Linked by Kroc Camen on Tue 17th May 2011 12:05 UTC
Mono Project Two weeks ago we covered the news that the Mono development team were let go kicked out by the new owners of Novel, Attachmate, apparently to move operations to Germany. Miguel de Icazza, founder of Mono, has taken this opportunity to break off on his own and has started a new company, Xamarin, to bring commercial .NET development products to iOS and Android.
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RE: Comment by Morin
by tanishaj on Wed 18th May 2011 04:21 UTC in reply to "Comment by Morin"
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> Now he has decided to port Mono to iOS, a platform where the vendor
> has been extremely hostile to alternative development tools in the past
> and has a penchant for changing the rules with no recourse for
> developers.

Those were my first thoughts. .NET on Android? Go for it. .NET on iOS? Sounds like Apple is going to yank this as soon as it is popular enough to show up on their radar. The F.U.D. that developers experience about this (I certainly do) isn't going to help either.

That being said, even with all legal hassles and Apple control-mania aside, I'm confused over the value of .NET on either Android or iOS. Sure you can do it, and it will probably be comfortable for a seasoned .NET developer trying to build apps on either system.

But how up-to-date will this be compared to the native frameworks? What about quality? I am certainly convinced that .NET is one of the top-quality development frameworks out there, surpassing Java in many (but not all) areas. But on Android and iOS, it would be a portable-rather-than-tailored framework torn between supporting the native functionality and still being .NET, while the native APIs provide exactly the intended functionality.

Last but not least, .NET is strong in desktop and server development, and there's still a lot of money to be made, even with Microsoft already offering their stuff. I'd bet there are many existing and potential .NET-on-Linux systems out there; MS's .NET development tools could use some competition to catch up (seriously, they're still trying but failing to imitate Eclipse), and free .NET libraries and frameworks are still in their infancy compared to their equivalent for Java. Plus many Java developers have become cautious about Oracle's next big screw-up.

The commercial opportunity for a small company to provide .NET dev tools is definitely on mobile. I think that Xamarin has exactly the right strategy.

You have clearly never used MonoTouch. First of all, the quality is now excellent*. Second, you can access pretty much everything iOS offers through the MonoTouch APIs. Wherever the native API provides "exactly the right functionality", there is a MonoTouch version of the same API. The best examples are all the GUI functionality. Miguel and his team (now at Xamarin) have done an excellent job of creating excellent iOS APIs that feel "right" to a .NET developer.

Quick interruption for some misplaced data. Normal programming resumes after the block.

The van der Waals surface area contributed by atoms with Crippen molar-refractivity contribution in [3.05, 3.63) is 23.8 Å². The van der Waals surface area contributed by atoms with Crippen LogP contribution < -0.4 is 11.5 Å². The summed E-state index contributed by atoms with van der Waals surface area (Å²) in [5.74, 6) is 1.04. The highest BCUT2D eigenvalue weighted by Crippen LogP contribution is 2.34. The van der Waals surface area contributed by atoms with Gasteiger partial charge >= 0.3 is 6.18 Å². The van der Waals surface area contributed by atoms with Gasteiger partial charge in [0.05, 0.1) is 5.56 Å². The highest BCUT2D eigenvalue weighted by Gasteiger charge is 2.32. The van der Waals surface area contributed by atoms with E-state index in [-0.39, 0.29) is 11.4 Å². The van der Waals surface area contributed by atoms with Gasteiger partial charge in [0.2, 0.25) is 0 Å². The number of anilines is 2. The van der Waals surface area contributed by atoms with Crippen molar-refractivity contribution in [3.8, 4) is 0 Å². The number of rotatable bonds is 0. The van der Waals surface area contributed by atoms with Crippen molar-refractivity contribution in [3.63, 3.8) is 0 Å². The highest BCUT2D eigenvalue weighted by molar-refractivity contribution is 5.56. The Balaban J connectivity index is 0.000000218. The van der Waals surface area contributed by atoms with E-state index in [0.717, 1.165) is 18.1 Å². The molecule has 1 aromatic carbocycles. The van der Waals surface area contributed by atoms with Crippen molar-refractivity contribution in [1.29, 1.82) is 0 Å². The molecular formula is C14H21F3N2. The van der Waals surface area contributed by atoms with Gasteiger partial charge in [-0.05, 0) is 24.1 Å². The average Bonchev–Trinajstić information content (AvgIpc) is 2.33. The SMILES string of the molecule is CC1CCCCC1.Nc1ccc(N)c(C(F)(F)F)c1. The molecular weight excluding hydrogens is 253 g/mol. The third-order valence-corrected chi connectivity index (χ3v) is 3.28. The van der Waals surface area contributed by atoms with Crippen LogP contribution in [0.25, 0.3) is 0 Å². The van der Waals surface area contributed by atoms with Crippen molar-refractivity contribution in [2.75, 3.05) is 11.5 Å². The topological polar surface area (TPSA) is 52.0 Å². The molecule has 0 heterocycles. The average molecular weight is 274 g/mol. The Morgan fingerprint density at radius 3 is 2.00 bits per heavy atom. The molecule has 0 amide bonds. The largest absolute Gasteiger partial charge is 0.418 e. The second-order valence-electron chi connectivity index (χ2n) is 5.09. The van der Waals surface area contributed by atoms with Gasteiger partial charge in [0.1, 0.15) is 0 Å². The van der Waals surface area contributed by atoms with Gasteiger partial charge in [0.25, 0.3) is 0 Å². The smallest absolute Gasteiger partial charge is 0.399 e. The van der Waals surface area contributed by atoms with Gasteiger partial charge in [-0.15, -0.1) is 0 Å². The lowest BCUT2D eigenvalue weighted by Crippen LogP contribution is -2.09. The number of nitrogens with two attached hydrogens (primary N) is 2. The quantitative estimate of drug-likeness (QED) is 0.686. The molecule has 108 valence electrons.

The upcoming Xamarin .NET for iOS will use exactly the same API as MonoTouch does now (we are told).

Up until now, MonoTouch has launched new versions practically simultaneously to the release of new iOS versions from Apple. You could use all the new functionality right away. Obviously this will take a bit of a hit while the Xamarin team writes their new .NET for iOS product but I fully expect them to be back to their old magic in the next six months or so.

Why use .NET to develop iOS apps? Well, how about the fact that it is a managed framework. Not having to worry about memory management (garbage collection) sound useful to you? It sure does to me. How about the fact that it brings much of the excellent .NET framework with it? I wrote an app earlier this month that includes both Feedburner (Blog) and Twitter feeds. I was able to use LINQ-to-XML to do in a few lines what would be a royal pain the @#$* to do in Objective-C. I also used a custom micro-ORM that I wrote myself (built over ADO.NET) to do the database work. I originally wrote this for an ASP.NET app and was just able to reuse it wholesale in my iPhone app. Very nice.

Why use .NET on Android? Well, to some of us Java just seems like going back to C# 1.1 which is just not fun. But let's look at that app I just mentioned above. If I use .NET for Android to write the Android version, I can share almost all the non-GUI code with the version I already wrote for iOS (including the database and XML processing code). Guess what, I will be able to use it again if I make a Windows Phone 7 version. The more sophisticated my app is, the bigger advantage this becomes. Exactly what other dev tool allows me to do that?

Mono is already popular on iOS. Apple took a run at restricting what tools developers use for iOS programming and was shocked to learn that a lot of the big shops responsible for their most important apps do not use pure Apple tool-chains. Apple had to back down and abandon the idea of Objective-C only apps. I do not see them being more successful in the future. Alternative tools (like Mono) are only being used more and more.

What Apple does insist on is that the code compile down to native instructions (no interpreters or virtual machines) and only rely on native GUI widgets. MonoTouch does exactly that.

If you judge a MonoTouch app just by the bits that end up on your phone, it creates completely native iOS applications.

* I do have to admit that Mono for Android (just released) is not up to the same quality standard. The present situation means that this will remain the case for a while. Again, I have no doubt myself that .NET for Android will be mature within the year.

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